Quantcast
Environmental News for a Healthier Planet and Life

Climate Crisis Made Australia’s Historic Wildfires at Least 30% More Likely, Study Finds

Climate
A fire burns in New South Wales, Australia in November of 2019. Dean Sewell / The Sydney Morning Herald via Getty Images

The climate crisis played a significant role in Australia's devastating wildfire season, a group of researchers has confirmed.


Their findings, made public ahead of peer review Wednesday, concluded that the climate crisis made the fires that killed at least 34 people and destroyed nearly 6,000 buildings at least 30% more likely, The New York Times reported. And if global temperatures rise to two degrees Celsius above pre-industrial levels, the conditions that sparked the flames would be at least four times more likely to recur.

"Last year the fire prevention system in Australia, which is extremely well prepared for bushfires, was straining. It was at the limits of what it could handle, with volunteers working for weeks on end," study coauthor Geert Jan van Oldenborgh of the Royal Netherlands Meteorological Institute told BBC News. "As the world warms, these events will become more likely and more common. And it's not something that we are ready for."

The study was carried out by World Weather Attribution, a group of scientists who have developed a method for rapidly determining the climate footprint of specific extreme weather events, as Scientific American explained. This was the most complicated such study the group has carried out, van Oldenborgh told The New York Times, because so many factors influence wildfires, from temperature and drought to wind and humidity.

The researchers looked at something called the Fire Weather Index, a measurement that combines all of these factors, and analyzed the likelihood of 2019 and 2020's high fire index when compared to the likelihood of such a high index occurring in the cooler climate of 1900.

Climate models showed that the chance of this past year's extreme fire weather had increased by 30% due to climate change, while observational studies showed that such weather was four times more likely to occur now than at the beginning of the 20th century.

The researchers also looked separately at heat and drought. They found no clear connection between climate change and drought risk, but they did for heat, Scientific American explained. The historical record showed that extreme heat waves were 10 times more likely now, while climate models showed that their probability had doubled.

The discrepancy between what the models predict and how high temperatures are actually getting is one weakness in the study, the researchers acknowledged. They said the actual contribution of climate change to the fires is likely to be much higher, but the 30% figure was the figure they could prove for sure.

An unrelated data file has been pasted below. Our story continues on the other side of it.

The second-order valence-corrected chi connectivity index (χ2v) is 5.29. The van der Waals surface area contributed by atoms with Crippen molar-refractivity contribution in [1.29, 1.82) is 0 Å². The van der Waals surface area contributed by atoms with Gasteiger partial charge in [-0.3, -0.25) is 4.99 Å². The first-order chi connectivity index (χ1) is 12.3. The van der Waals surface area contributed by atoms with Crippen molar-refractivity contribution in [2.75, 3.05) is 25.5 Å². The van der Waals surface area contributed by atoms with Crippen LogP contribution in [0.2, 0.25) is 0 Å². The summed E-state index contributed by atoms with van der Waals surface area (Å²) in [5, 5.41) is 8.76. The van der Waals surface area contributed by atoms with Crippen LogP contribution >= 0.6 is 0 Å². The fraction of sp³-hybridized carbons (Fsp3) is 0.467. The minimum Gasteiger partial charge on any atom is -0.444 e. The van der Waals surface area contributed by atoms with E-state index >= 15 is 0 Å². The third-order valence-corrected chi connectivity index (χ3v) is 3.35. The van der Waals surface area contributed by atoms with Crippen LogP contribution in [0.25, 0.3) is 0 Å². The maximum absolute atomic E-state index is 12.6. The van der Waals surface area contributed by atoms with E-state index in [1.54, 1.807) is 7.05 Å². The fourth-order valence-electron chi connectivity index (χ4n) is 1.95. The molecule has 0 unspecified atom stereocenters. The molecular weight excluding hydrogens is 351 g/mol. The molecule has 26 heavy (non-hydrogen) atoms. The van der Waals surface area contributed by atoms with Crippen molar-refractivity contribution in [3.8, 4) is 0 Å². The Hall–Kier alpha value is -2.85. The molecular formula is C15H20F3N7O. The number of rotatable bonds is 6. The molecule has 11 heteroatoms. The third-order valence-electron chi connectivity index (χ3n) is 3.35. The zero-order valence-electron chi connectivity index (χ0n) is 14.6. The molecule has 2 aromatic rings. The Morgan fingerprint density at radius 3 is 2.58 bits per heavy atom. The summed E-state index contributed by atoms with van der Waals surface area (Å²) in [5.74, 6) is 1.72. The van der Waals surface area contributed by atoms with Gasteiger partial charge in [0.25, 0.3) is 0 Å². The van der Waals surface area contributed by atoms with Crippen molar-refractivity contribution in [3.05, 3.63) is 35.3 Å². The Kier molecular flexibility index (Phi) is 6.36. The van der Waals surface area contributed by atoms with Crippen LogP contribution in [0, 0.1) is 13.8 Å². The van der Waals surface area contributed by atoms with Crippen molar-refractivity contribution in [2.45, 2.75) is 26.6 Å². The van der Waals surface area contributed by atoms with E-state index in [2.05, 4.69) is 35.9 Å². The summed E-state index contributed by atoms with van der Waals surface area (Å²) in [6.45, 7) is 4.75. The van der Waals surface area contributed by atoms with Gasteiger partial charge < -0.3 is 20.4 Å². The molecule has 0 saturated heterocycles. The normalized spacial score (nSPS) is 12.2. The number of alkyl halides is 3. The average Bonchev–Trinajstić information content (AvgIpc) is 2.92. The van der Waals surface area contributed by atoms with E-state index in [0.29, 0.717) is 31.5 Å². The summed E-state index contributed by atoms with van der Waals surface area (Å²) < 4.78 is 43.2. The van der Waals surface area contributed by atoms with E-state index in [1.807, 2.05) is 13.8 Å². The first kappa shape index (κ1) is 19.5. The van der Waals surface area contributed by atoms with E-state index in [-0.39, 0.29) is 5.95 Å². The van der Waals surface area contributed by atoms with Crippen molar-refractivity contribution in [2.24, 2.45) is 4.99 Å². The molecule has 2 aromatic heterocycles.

"I hope that people will see this as the study that did show there is a link between climate change and the bushfires," van Oldenborgh told Scientific American.

The study comes about a week after another study emphasized the failure of climate models, showing that the intensity and duration of the Australian fires themselves greatly exceeded what climate models had predicted.

Climate scientist Michael Mann, who was not involved in Wednesday's study, also emphasized the discrepancy between climate models and reality.

"Current generation climate models are simply not up to the task of extreme event attribution in many cases," he wrote in his response. "They are not capturing key atmospheric mechanisms behind many extreme summer weather episodes that are almost certainly being influenced by climate change."

He argued that studies like the World Weather Attribution report needed to be upfront about these limitations.

"Otherwise, they are potentially misleading the public and policymakers by understating the role that climate change is playing in these unprecedented weather extremes," he wrote.

EcoWatch Daily Newsletter

polaristest / Flickr / CC BY-NC-ND 2.0

By Melissa Kravitz Hoeffner

Over six gallons of water are required to produce one gallon of wine. "Irrigation, sprays, and frost protection all [used in winemaking] require a lot of water," explained winemaker and sommelier Keith Wallace, who's also a professor and the founder of the Wine School of Philadelphia, the largest independent wine school in the U.S. And water waste is just the start of the climate-ruining inefficiencies commonplace in the wine industry. Sustainably speaking, climate change could be problematic for your favorite glass of wine.

Read More Show Less
Pixabay

By Rachael Link, MS, RD

Spinach is a true nutritional powerhouse, as it's rich in vitamins, minerals, and antioxidants.

Read More Show Less
Sponsored
Pexels

By Jeff Turrentine

From day to day, our public health infrastructure — the people and systems we've put in place to keep populations, as opposed to individuals, healthy — largely goes unnoticed. That's because when it's working well, its success takes the form of utter normalcy.

Read More Show Less
Spring Break vs. COVID19: The Real Impact of Ignoring Social Distancing

By Eoin Higgins

A viral video showing cell phone data collected by location accuracy company X-Mode from spring break partiers potentially spreading the coronavirus around the U.S. has brought up questions of digital privacy even as it shows convincingly the importance of staying home to defeat the disease.

Read More Show Less
Aerial shot top view Garbage trucks unload garbage to a recycle in the vicinity of the city of Bangkok, Thailand. bugto / Moment / Getty Images

German researchers have identified a strain of bacterium that not only breaks down toxic plastic, but also uses it as food to fuel the process, according to The Guardian.

Read More Show Less